Lollipop Chainsaw Review


Sweet chainsawing cheerleader…

A cheerleader, a chainsaw, the decapitated but still-talking head of a lover, and a zombie infestation. Credit where it’s due: it’s not the most likely premise. A likely idea is typically the last we’d expect from Grasshopper Manufacture though, and with this, Lollipop Chainsaw joins the growing line of weird and wonderful creations from visionary producer/director Goichi Suda. But premise aside, just how does it fair?

Game: Lollipop Chainsaw
Developer: Grasshopper Manufacture
Publisher: Warner Bros
Reviewed on:


Check all notions of normality at the door, and buckle up. Residing in San Romero (no prizes for spotting the reference), the Starling family are quite unlike most others given their tendency to hunt zombies, with Juliet – the middle of three daughters – being the slayer in particular whose role you take on. Resting a little heavy on the fanservice side of things, Juliet’s daytime role as a school cheerleader defines her standard choice in getup, and also goes some way to covering off her and typically cheerful disposition towards life. Nick is the apple of Juliet’s eye, and in trying to protect her admist a zombie outbreak at their school, ends up falling foul of an infectuous bite, leaving Juliet no choice but to do all she can to save him – taking her faithful chainsaw to saw his head clean off, and casting a spell to contain him within the head alone. Now attached to her skirt like a kooky accessory, it’s time to find the cause of the zombie outbreak, and to put a stop to it.

Throughout the course of the game you’re introduced fleetingly to a series of enemy bosses as well as each of Juliet’s nearest and dearest, but the main stars of the show are undoubtably Nick & Juliet themselves, with their relationship being the integral part of the story. With the script being penned by Hollywood writer James Gunn, it’s perhaps not that surprising that the game’s dialogue is generally fairly decent – whilst the humour is steeped heavily in pop-culture references and as such is fairly subjective, it’s likely to have many chuckling along for a lot of the way. Juliet herself reveals very quickly that she’s considerably more sassy and foul-mouthed than you might initially expect, and whilst for the most part Nick is very much the supportive partner, there’s any number of moments that bear out an understandably downtrodden side to him that is glossed over, mocked, and generally ignored by Juliet. It’s all fairly light-hearted, but there is an element of established gender role-reversal in some of its commentary, which makes for a pretty interesting contrast to how many other games portray their leading roles.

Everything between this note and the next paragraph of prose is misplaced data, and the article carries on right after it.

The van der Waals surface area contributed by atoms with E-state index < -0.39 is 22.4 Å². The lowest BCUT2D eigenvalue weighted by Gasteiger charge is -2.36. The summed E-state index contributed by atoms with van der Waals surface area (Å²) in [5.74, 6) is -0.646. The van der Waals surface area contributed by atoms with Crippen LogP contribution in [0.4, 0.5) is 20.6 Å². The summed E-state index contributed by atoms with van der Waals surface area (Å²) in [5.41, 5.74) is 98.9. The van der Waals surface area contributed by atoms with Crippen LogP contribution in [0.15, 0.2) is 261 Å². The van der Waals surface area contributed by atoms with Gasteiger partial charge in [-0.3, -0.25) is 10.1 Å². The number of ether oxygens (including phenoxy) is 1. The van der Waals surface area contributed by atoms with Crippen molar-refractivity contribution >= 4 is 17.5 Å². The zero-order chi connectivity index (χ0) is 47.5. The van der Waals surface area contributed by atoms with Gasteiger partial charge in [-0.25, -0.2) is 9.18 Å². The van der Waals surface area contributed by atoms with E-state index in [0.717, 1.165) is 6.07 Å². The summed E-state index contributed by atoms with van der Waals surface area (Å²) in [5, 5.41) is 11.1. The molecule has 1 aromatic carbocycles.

Impact is one thing Lollipop Chainsaw definitely doesn’t hold back on. Menus are done up in a delightfully kitschy pop-art style, chainsaw swings are oft accompanied by as many rainbows as they are gushes of blood, and Juliet herself is head to toe, the very picture of a bubbly high-school cheerleader. Despite there being a relatively short number of stages to battle through, there’s still a huge range of environment styles within them, spanning the bright and bold just as equally as the dark and dingy. It’s a fabulous and creative world, and whilst there’s perhaps a little more titilation of Juliet than some might find appropriate, there’s enough going on elsewhere in the visuals to reduce the focus on this, not to mention enough layers of sassy characterisation on top to prevent her grating too badly as a character.

Most enemies are straightforward enough zombies cut & pasted ad infinitum, with slight tweaks telling their differing attack patterns being the only real distinction between one another. Bosses on the other hand tap back into the creative side of the game, with each being meticulously matched to a specific musical movement – punk, psychadelica, funk, and so on – and really do a great job of both aping stereotypes and amusing. From a technical point of view, the game’s competent more than dazzling, and whilst there’s a nice solid frame rate to celebrate, there’s some minor gripes about the camera which aren’t helped by the boxed-in nature of many of the game’s fight scenes.